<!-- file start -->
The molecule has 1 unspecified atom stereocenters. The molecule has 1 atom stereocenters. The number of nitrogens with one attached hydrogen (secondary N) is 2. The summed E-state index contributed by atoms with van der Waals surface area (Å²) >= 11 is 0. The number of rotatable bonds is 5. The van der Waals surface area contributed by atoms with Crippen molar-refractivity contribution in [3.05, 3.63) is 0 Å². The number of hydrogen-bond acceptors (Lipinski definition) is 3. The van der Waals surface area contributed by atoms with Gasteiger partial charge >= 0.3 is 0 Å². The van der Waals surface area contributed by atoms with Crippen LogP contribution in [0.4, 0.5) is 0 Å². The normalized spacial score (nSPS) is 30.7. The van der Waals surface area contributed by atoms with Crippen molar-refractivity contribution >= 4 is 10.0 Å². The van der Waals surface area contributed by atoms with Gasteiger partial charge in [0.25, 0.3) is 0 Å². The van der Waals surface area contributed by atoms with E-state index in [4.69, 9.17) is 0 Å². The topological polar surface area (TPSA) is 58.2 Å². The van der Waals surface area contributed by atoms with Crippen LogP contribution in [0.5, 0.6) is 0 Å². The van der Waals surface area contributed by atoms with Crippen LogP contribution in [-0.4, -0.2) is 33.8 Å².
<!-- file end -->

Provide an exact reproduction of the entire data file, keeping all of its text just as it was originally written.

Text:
The molecule has 1 unspecified atom stereocenters. The molecule has 1 atom stereocenters. The number of nitrogens with one attached hydrogen (secondary N) is 2. The summed E-state index contributed by atoms with van der Waals surface area (Å²) >= 11 is 0. The number of rotatable bonds is 5. The van der Waals surface area contributed by atoms with Crippen molar-refractivity contribution in [3.05, 3.63) is 0 Å². The number of hydrogen-bond acceptors (Lipinski definition) is 3. The van der Waals surface area contributed by atoms with Gasteiger partial charge >= 0.3 is 0 Å². The van der Waals surface area contributed by atoms with Crippen LogP contribution in [0.4, 0.5) is 0 Å². The normalized spacial score (nSPS) is 30.7. The van der Waals surface area contributed by atoms with Crippen molar-refractivity contribution >= 4 is 10.0 Å². The van der Waals surface area contributed by atoms with Gasteiger partial charge in [0.25, 0.3) is 0 Å². The van der Waals surface area contributed by atoms with E-state index in [4.69, 9.17) is 0 Å². The topological polar surface area (TPSA) is 58.2 Å². The van der Waals surface area contributed by atoms with Crippen LogP contribution in [0.5, 0.6) is 0 Å². The van der Waals surface area contributed by atoms with Crippen LogP contribution in [-0.4, -0.2) is 33.8 Å².